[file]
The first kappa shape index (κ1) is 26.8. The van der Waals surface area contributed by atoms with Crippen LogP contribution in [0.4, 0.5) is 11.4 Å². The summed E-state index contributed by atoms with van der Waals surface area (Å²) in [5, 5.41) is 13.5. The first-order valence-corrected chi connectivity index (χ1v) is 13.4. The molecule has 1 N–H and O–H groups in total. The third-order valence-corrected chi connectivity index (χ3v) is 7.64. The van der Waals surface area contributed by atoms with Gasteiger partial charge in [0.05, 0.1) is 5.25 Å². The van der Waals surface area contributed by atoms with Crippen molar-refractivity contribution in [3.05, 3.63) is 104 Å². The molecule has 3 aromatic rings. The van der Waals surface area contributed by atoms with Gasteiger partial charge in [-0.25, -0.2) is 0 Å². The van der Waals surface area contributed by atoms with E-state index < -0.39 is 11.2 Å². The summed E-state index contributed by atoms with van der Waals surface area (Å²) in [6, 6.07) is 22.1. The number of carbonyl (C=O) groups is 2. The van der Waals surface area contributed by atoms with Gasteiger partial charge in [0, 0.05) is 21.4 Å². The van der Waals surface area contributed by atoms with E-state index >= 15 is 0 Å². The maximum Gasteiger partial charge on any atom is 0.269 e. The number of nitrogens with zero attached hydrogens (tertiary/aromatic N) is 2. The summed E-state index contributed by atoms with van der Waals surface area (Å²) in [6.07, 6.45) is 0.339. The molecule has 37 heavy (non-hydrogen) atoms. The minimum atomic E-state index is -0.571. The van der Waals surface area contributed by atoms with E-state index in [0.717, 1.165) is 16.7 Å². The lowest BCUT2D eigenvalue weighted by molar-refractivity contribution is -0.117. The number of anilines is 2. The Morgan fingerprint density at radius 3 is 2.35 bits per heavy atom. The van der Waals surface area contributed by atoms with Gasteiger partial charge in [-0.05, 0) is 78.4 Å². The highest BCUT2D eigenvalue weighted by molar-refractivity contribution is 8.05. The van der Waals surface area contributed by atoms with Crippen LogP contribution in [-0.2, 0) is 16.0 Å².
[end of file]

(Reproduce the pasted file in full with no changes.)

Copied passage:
The first kappa shape index (κ1) is 26.8. The van der Waals surface area contributed by atoms with Crippen LogP contribution in [0.4, 0.5) is 11.4 Å². The summed E-state index contributed by atoms with van der Waals surface area (Å²) in [5, 5.41) is 13.5. The first-order valence-corrected chi connectivity index (χ1v) is 13.4. The molecule has 1 N–H and O–H groups in total. The third-order valence-corrected chi connectivity index (χ3v) is 7.64. The van der Waals surface area contributed by atoms with Gasteiger partial charge in [0.05, 0.1) is 5.25 Å². The van der Waals surface area contributed by atoms with Crippen molar-refractivity contribution in [3.05, 3.63) is 104 Å². The molecule has 3 aromatic rings. The van der Waals surface area contributed by atoms with Gasteiger partial charge in [-0.25, -0.2) is 0 Å². The van der Waals surface area contributed by atoms with E-state index < -0.39 is 11.2 Å². The summed E-state index contributed by atoms with van der Waals surface area (Å²) in [6, 6.07) is 22.1. The number of carbonyl (C=O) groups is 2. The van der Waals surface area contributed by atoms with Gasteiger partial charge in [0, 0.05) is 21.4 Å². The van der Waals surface area contributed by atoms with E-state index >= 15 is 0 Å². The maximum Gasteiger partial charge on any atom is 0.269 e. The number of nitrogens with zero attached hydrogens (tertiary/aromatic N) is 2. The summed E-state index contributed by atoms with van der Waals surface area (Å²) in [6.07, 6.45) is 0.339. The molecule has 37 heavy (non-hydrogen) atoms. The minimum atomic E-state index is -0.571. The van der Waals surface area contributed by atoms with E-state index in [0.717, 1.165) is 16.7 Å². The lowest BCUT2D eigenvalue weighted by molar-refractivity contribution is -0.117. The number of anilines is 2. The Morgan fingerprint density at radius 3 is 2.35 bits per heavy atom. The van der Waals surface area contributed by atoms with Gasteiger partial charge in [-0.05, 0) is 78.4 Å². The highest BCUT2D eigenvalue weighted by molar-refractivity contribution is 8.05. The van der Waals surface area contributed by atoms with Crippen LogP contribution in [-0.2, 0) is 16.0 Å².